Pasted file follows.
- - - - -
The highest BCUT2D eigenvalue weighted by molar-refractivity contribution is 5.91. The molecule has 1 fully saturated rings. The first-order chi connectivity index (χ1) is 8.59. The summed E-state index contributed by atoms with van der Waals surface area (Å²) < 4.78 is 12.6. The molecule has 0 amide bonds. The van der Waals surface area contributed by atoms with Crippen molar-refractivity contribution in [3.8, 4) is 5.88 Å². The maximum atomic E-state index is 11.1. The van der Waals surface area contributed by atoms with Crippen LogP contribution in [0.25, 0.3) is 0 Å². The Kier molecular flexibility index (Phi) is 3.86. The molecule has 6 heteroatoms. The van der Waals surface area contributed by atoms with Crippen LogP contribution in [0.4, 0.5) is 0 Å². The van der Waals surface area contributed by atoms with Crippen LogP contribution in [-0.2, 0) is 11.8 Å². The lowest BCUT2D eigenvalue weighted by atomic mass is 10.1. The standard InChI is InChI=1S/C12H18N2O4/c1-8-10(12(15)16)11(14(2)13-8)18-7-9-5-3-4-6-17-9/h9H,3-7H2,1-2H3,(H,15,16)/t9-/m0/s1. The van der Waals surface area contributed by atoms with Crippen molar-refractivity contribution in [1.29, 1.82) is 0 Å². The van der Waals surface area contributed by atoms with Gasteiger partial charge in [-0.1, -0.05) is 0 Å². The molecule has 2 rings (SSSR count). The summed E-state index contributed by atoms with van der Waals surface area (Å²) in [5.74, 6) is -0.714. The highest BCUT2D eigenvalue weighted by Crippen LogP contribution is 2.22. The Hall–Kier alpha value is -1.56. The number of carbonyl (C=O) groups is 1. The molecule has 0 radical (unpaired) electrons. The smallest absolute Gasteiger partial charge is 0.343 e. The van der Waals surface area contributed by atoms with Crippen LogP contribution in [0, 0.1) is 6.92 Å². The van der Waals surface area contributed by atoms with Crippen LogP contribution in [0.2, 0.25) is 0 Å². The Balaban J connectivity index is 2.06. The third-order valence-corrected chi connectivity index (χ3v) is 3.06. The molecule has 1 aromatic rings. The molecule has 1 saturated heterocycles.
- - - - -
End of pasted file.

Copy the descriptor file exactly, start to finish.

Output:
The highest BCUT2D eigenvalue weighted by molar-refractivity contribution is 5.91. The molecule has 1 fully saturated rings. The first-order chi connectivity index (χ1) is 8.59. The summed E-state index contributed by atoms with van der Waals surface area (Å²) < 4.78 is 12.6. The molecule has 0 amide bonds. The van der Waals surface area contributed by atoms with Crippen molar-refractivity contribution in [3.8, 4) is 5.88 Å². The maximum atomic E-state index is 11.1. The van der Waals surface area contributed by atoms with Crippen LogP contribution in [0.25, 0.3) is 0 Å². The Kier molecular flexibility index (Phi) is 3.86. The molecule has 6 heteroatoms. The van der Waals surface area contributed by atoms with Crippen LogP contribution in [0.4, 0.5) is 0 Å². The van der Waals surface area contributed by atoms with Crippen LogP contribution in [-0.2, 0) is 11.8 Å². The lowest BCUT2D eigenvalue weighted by atomic mass is 10.1. The standard InChI is InChI=1S/C12H18N2O4/c1-8-10(12(15)16)11(14(2)13-8)18-7-9-5-3-4-6-17-9/h9H,3-7H2,1-2H3,(H,15,16)/t9-/m0/s1. The van der Waals surface area contributed by atoms with Crippen molar-refractivity contribution in [1.29, 1.82) is 0 Å². The van der Waals surface area contributed by atoms with Gasteiger partial charge in [-0.1, -0.05) is 0 Å². The molecule has 2 rings (SSSR count). The summed E-state index contributed by atoms with van der Waals surface area (Å²) in [5.74, 6) is -0.714. The highest BCUT2D eigenvalue weighted by Crippen LogP contribution is 2.22. The Hall–Kier alpha value is -1.56. The number of carbonyl (C=O) groups is 1. The molecule has 0 radical (unpaired) electrons. The smallest absolute Gasteiger partial charge is 0.343 e. The van der Waals surface area contributed by atoms with Crippen LogP contribution in [0, 0.1) is 6.92 Å². The van der Waals surface area contributed by atoms with Crippen LogP contribution in [0.2, 0.25) is 0 Å². The Balaban J connectivity index is 2.06. The third-order valence-corrected chi connectivity index (χ3v) is 3.06. The molecule has 1 aromatic rings. The molecule has 1 saturated heterocycles.